As with energy-efficient appliances, switching to renewable energy can reduce your bills and save you cash in the long term.

Ihab Elzeyadi, professor of architecture at the University of Oregon and an expert in building sustainable environments, told Newsweek that renewable energy is becoming more attainable for the general public.

"The prices of renewable [systems] are dropping but the price of energy is rising," he said. "We're getting to the point where renewables will pay for themselves in less time."

However, Elzeyadi recommended making small, smart changes to your lifestyle first. "You'll need renewables less if you curb your energy consumption to start with."

Save Water

From turning off the faucet when you brush your teeth to spending less time in the shower, conserving water is a great habit to adopt. Other easy water-saving tips include not running the dishwasher unless it is full, reusing water when cooking as often as possible, and not washing your hair every day.

Heslop also recommended ditching plastic water bottles for reusable ones: "Use tap where you can. Many cities have tap water quality and taste that is higher than bottled water."

Dress Sustainably

Beauty is pain—for the planet. Microplastics are everywhere, with fibers from synthetic clothing a huge contributor to the problem.

"Garment manufacturing is energy [intensive] and wrought with bad labor practices," said Keeler. "The good news is, vintage is in."

To join the battle against plastic pollution, ditch fast fashion and buy from brands making an effort to be more sustainable. You can also shop vintage or buy second-hand clothes, whether from physical stores or apps such as Depop and thredUp.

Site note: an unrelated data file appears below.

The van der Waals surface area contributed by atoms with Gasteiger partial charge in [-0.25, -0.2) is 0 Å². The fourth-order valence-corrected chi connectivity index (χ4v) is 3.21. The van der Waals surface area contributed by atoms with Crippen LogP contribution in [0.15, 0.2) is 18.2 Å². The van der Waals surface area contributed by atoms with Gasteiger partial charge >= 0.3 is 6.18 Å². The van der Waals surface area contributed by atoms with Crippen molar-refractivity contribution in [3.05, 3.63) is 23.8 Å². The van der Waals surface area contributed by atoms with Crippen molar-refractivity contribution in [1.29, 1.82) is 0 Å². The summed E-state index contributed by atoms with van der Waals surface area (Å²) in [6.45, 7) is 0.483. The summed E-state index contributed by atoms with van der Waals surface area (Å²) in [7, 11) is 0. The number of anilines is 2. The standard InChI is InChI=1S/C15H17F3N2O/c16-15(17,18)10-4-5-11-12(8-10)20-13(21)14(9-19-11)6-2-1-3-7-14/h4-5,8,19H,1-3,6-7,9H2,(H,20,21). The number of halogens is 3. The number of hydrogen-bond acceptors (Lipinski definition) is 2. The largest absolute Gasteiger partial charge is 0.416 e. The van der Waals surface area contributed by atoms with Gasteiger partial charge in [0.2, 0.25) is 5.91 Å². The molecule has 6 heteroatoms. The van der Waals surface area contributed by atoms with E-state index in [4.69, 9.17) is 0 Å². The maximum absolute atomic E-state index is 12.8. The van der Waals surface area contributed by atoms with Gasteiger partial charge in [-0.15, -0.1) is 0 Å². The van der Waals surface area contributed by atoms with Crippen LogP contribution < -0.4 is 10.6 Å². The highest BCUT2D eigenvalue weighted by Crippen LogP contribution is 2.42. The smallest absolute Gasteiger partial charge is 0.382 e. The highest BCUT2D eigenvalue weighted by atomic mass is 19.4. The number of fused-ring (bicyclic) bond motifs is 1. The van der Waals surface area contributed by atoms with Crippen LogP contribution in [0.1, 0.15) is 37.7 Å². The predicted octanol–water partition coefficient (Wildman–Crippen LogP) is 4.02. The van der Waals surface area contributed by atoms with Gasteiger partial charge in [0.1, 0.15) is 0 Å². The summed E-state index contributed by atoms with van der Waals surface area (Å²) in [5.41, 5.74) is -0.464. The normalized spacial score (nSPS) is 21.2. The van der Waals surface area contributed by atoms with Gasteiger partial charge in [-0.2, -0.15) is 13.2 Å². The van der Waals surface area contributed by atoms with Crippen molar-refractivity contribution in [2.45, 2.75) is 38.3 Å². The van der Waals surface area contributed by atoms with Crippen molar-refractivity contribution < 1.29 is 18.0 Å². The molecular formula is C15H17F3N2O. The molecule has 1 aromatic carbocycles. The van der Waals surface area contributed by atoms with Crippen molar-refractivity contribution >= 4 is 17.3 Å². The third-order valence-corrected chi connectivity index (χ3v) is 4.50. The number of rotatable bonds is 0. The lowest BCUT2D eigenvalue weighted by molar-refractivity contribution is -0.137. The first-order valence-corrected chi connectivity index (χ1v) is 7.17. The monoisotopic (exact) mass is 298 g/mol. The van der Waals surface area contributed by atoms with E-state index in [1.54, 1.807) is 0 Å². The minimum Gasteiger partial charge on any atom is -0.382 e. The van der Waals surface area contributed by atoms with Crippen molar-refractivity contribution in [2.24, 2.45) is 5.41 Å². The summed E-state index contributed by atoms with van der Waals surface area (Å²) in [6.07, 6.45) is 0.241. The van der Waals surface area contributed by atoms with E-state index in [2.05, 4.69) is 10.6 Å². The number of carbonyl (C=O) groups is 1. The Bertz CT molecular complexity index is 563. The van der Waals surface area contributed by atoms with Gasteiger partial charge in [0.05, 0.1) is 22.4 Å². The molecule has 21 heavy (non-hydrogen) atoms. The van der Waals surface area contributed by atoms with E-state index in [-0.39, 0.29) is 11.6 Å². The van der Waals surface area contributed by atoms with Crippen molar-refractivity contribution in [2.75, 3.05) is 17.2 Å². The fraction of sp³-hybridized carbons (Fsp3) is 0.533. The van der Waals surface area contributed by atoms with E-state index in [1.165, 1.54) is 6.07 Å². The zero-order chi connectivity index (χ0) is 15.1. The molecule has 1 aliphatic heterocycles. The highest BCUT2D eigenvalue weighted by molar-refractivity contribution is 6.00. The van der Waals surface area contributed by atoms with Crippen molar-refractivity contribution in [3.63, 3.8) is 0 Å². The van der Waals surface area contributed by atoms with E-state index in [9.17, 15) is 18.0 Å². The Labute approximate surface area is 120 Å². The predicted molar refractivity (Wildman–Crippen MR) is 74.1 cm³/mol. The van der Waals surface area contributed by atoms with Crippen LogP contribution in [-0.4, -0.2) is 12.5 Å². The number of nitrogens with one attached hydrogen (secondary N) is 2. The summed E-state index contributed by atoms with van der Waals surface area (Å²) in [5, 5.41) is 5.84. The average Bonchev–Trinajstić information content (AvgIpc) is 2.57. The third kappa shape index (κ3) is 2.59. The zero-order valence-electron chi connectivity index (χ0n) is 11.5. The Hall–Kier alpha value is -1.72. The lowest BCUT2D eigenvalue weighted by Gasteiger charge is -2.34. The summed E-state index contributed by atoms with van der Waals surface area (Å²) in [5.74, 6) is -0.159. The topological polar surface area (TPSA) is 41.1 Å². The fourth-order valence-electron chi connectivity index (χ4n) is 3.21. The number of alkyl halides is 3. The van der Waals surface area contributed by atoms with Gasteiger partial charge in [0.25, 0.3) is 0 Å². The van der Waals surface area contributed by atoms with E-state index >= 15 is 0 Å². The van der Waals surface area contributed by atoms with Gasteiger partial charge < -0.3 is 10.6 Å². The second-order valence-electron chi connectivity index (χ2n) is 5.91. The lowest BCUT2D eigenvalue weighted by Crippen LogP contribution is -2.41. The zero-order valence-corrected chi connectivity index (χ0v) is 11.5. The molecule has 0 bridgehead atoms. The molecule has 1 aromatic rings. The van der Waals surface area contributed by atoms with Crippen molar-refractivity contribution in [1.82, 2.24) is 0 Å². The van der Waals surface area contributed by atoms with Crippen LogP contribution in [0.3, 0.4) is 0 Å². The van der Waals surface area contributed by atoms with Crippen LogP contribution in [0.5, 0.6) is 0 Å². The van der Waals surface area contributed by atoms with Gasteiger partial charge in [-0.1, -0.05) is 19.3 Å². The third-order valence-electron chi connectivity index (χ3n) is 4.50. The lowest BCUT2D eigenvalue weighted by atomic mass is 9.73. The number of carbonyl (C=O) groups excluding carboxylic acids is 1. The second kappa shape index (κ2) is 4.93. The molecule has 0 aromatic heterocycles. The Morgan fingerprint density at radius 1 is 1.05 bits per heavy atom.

Instead of throwing damaged or stained items in the trash, take them to a tailor or dry cleaner. They can help to fix your tarnished item, or repurpose it into something new. If you have items of clothing that are in good condition but that you don't wear, donate them to a second-hand store or sell them online for extra cash.

Drive Less

Personal cars and trucks are responsible for almost one-fifth of emissions in the U.S. but transportation is an unavoidable part of life for many of us. If you'd like to make your commute more eco-friendly and reduce your carbon footprint, take the bus, train or carpool to work. Walk or cycle when possible—it's good for your health too.

"Cars are an amenity that people aren't willing to live without, but you can be smarter about," said Elzeyadi. "Adjust your driving habits, adjust your commute."

If it's not possible for you to drive less but you still want to reduce your carbon footprint, Heslop recommends buying an electric car—budget permitting.

"In the next decade, they will be approaching cost parity," she said. It is a "great investment to get in now."

Buy Fair Trade and Eco-Friendly

Products with a certified Fair Trade logo have met the project's standards on sustainable production, as well as workers' rights and community development. Look out for the symbol when shopping online or in stores. Buying locally is also more sustainable, as your product will not have traveled as far to get to you. Not to mention, you'll be supporting a small business.

"Consider how to be a more informed consumer," said Heslop. "Whether it's buying fair trade products or [sustainably] sourced seafood, there are always options."